Tuesday, May 22, 2012

Wants to Reclaim Videogame Rights

Dear Rich: I work in the computer games industry. Years ago (1993) I worked for a company that folded and it's intellectual property (it's back catalogue of games) was purchased by a third publisher/developer that has done nothing with those titles specifically since they acquired them and apparently done nothing at all in the last decade. There is a possibility some of the original people behind those titles (myself and the creator of those games) could do something new with the intellectual property but the current owners seem to be uninterested in any communication (if indeed they are still trading).  In summary, they bought our stuff  when the previous company went down and they have sat on it the last 15 or so years. Can we claim abandonment and take it back? The short answer is "No." We're sorry to hear that your hard work from the past is sitting on a shelf with no support from the new owner (BTW, welcome to the club -- we can't believe the over inflated price on this outdated edition). But there is no legal basis for you to "reclaim" your rights based on the current owner's inactions.
You can "grab" some rights if ... If you had created the games independently and transferred rights to the company, you could reclaim copyright 35 years after the transfer. (Here's more on the 35 year reversion rule.) But that's probably not the case if you're an ex-employee. The original company would own those rights with no right of reversion. Alternatively, anyone (not just you and the other ex-employees) can claim any trademarks (for example, the videogame names) if the current company has stopped exploiting the games and has no apparent intention to resume. (Here's more on trademark abandonment.)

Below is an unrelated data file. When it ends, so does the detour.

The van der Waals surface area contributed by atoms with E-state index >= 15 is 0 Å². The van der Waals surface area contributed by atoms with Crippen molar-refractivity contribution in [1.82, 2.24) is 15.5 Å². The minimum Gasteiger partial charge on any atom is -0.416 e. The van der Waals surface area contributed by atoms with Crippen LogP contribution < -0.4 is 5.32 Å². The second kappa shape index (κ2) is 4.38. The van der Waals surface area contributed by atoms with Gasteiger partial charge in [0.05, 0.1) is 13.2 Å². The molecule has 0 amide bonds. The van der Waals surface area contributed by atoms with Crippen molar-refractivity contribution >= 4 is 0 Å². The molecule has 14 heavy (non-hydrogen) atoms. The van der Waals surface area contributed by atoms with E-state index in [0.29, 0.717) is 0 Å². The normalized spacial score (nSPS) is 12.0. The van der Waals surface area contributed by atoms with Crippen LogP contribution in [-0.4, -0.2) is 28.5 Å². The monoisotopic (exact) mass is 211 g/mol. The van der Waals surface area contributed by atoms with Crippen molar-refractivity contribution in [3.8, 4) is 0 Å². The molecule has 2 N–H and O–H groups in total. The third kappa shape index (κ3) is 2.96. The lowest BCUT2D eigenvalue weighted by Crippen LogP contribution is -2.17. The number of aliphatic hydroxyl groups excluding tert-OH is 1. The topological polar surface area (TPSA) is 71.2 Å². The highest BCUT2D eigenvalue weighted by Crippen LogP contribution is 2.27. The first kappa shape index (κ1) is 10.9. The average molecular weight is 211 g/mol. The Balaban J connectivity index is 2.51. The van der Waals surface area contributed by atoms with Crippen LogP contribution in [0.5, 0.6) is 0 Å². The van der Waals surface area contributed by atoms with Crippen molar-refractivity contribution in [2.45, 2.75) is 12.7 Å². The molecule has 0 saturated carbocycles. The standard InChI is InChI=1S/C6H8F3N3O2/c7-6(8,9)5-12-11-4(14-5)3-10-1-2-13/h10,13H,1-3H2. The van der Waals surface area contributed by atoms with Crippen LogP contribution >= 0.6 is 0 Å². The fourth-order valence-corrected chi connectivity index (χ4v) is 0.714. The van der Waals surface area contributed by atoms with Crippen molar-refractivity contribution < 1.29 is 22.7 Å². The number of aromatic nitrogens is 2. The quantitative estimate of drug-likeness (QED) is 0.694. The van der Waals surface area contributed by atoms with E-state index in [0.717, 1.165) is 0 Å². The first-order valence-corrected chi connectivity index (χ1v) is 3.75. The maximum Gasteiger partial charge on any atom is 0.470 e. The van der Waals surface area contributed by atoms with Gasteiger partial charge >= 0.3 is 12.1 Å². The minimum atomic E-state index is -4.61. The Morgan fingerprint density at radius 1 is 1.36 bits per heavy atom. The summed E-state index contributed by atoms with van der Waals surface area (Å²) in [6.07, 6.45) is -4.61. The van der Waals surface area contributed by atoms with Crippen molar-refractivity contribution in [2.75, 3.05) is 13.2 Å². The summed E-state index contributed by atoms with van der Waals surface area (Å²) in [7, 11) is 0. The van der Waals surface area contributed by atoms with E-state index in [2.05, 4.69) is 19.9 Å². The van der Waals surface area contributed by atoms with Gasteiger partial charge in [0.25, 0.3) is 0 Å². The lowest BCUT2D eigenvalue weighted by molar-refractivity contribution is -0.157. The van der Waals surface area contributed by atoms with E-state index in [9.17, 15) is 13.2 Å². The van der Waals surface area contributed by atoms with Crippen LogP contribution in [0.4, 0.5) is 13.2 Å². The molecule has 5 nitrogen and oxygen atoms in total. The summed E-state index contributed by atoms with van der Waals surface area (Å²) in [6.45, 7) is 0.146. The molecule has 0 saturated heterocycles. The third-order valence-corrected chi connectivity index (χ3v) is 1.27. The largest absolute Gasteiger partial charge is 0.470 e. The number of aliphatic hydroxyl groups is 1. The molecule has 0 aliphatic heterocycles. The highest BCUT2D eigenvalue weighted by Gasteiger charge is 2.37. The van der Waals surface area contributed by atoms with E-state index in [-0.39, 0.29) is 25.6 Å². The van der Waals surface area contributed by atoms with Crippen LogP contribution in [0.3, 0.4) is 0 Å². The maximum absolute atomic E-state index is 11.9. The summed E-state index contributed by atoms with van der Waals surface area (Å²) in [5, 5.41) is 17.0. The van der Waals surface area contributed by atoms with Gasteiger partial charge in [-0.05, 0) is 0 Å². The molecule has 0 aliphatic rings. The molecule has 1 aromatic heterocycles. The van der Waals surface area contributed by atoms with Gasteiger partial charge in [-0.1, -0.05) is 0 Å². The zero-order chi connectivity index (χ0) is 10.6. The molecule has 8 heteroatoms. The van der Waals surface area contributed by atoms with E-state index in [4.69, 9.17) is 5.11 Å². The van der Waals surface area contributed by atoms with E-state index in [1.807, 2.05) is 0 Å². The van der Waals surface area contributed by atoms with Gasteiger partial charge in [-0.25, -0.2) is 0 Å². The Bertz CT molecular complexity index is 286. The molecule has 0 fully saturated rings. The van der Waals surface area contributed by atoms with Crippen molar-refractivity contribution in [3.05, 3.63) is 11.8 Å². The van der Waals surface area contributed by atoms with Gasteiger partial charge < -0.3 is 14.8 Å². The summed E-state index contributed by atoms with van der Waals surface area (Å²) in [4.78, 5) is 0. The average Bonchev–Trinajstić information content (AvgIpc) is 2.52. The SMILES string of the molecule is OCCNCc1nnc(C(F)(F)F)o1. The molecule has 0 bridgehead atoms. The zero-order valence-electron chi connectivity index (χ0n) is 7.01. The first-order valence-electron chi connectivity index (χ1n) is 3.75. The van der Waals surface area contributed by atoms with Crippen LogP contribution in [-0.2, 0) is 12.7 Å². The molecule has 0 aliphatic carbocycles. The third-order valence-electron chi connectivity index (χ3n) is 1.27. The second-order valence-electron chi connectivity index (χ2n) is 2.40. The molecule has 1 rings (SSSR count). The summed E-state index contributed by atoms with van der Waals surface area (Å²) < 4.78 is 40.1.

Course of action. If you think there's a chance the games can make some money perhaps the company would be more responsive if you offered them a deal --  for example, you'll grant them a royalty of future revenues. (PS Try to avoid providing an advance to keep your risk factor down.)

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